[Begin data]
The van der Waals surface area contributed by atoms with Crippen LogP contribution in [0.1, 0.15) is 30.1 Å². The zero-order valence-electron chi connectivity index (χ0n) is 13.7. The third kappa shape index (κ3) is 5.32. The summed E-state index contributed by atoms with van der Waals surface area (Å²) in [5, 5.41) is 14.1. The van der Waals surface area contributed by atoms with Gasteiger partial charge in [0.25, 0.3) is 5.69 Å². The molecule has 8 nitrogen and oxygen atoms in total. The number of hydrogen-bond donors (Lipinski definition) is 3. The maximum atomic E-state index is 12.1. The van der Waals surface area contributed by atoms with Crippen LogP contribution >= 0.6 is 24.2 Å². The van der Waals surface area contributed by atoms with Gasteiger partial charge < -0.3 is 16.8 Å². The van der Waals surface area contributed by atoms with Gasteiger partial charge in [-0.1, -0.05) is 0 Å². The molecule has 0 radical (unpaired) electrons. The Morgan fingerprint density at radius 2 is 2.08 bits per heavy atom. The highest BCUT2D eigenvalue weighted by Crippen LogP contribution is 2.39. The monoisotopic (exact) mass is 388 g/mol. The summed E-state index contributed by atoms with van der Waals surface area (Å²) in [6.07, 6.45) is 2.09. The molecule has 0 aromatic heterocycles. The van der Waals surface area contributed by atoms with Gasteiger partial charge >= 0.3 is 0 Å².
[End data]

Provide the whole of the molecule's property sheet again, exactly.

The van der Waals surface area contributed by atoms with Crippen LogP contribution in [0.1, 0.15) is 30.1 Å². The zero-order valence-electron chi connectivity index (χ0n) is 13.7. The third kappa shape index (κ3) is 5.32. The summed E-state index contributed by atoms with van der Waals surface area (Å²) in [5, 5.41) is 14.1. The van der Waals surface area contributed by atoms with Gasteiger partial charge in [0.25, 0.3) is 5.69 Å². The molecule has 8 nitrogen and oxygen atoms in total. The number of hydrogen-bond donors (Lipinski definition) is 3. The maximum atomic E-state index is 12.1. The van der Waals surface area contributed by atoms with Crippen LogP contribution >= 0.6 is 24.2 Å². The van der Waals surface area contributed by atoms with Gasteiger partial charge < -0.3 is 16.8 Å². The van der Waals surface area contributed by atoms with Gasteiger partial charge in [-0.1, -0.05) is 0 Å². The molecule has 0 radical (unpaired) electrons. The Morgan fingerprint density at radius 2 is 2.08 bits per heavy atom. The highest BCUT2D eigenvalue weighted by Crippen LogP contribution is 2.39. The monoisotopic (exact) mass is 388 g/mol. The summed E-state index contributed by atoms with van der Waals surface area (Å²) in [6.07, 6.45) is 2.09. The molecule has 0 aromatic heterocycles. The van der Waals surface area contributed by atoms with Gasteiger partial charge >= 0.3 is 0 Å².